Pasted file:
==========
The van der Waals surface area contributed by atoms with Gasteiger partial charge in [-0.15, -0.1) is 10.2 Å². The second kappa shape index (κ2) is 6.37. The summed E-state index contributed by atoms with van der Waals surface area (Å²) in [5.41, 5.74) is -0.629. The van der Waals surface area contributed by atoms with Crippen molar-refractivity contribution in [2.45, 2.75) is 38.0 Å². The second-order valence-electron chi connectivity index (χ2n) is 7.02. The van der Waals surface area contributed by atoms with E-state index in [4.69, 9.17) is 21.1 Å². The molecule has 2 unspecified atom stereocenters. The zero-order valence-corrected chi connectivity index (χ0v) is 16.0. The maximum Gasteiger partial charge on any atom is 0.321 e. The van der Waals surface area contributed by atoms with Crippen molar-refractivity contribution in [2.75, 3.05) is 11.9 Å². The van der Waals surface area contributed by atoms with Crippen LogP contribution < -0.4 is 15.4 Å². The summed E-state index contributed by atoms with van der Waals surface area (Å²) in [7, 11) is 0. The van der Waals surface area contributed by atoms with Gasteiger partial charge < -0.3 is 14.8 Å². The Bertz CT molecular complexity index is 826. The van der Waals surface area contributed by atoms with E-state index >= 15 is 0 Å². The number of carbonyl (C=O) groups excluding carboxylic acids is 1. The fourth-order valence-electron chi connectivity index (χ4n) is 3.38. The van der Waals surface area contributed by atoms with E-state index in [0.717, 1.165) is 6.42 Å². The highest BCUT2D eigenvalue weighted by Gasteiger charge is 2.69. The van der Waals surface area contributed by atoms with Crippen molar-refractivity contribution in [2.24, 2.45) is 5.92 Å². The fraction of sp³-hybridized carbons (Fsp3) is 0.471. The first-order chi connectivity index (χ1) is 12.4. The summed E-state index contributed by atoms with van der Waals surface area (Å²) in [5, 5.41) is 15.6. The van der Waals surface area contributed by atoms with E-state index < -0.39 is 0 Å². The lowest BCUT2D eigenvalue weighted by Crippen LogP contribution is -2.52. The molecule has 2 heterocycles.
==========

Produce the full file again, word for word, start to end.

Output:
The van der Waals surface area contributed by atoms with Gasteiger partial charge in [-0.15, -0.1) is 10.2 Å². The second kappa shape index (κ2) is 6.37. The summed E-state index contributed by atoms with van der Waals surface area (Å²) in [5.41, 5.74) is -0.629. The van der Waals surface area contributed by atoms with Crippen molar-refractivity contribution in [2.45, 2.75) is 38.0 Å². The second-order valence-electron chi connectivity index (χ2n) is 7.02. The van der Waals surface area contributed by atoms with E-state index in [4.69, 9.17) is 21.1 Å². The molecule has 2 unspecified atom stereocenters. The zero-order valence-corrected chi connectivity index (χ0v) is 16.0. The maximum Gasteiger partial charge on any atom is 0.321 e. The van der Waals surface area contributed by atoms with Crippen molar-refractivity contribution in [2.75, 3.05) is 11.9 Å². The van der Waals surface area contributed by atoms with Crippen LogP contribution < -0.4 is 15.4 Å². The summed E-state index contributed by atoms with van der Waals surface area (Å²) in [7, 11) is 0. The van der Waals surface area contributed by atoms with Gasteiger partial charge < -0.3 is 14.8 Å². The Bertz CT molecular complexity index is 826. The van der Waals surface area contributed by atoms with E-state index >= 15 is 0 Å². The number of carbonyl (C=O) groups excluding carboxylic acids is 1. The fourth-order valence-electron chi connectivity index (χ4n) is 3.38. The van der Waals surface area contributed by atoms with E-state index in [0.717, 1.165) is 6.42 Å². The highest BCUT2D eigenvalue weighted by Gasteiger charge is 2.69. The van der Waals surface area contributed by atoms with Crippen molar-refractivity contribution in [2.24, 2.45) is 5.92 Å². The fraction of sp³-hybridized carbons (Fsp3) is 0.471. The first-order chi connectivity index (χ1) is 12.4. The summed E-state index contributed by atoms with van der Waals surface area (Å²) in [5, 5.41) is 15.6. The van der Waals surface area contributed by atoms with E-state index < -0.39 is 0 Å². The lowest BCUT2D eigenvalue weighted by Crippen LogP contribution is -2.52. The molecule has 2 heterocycles.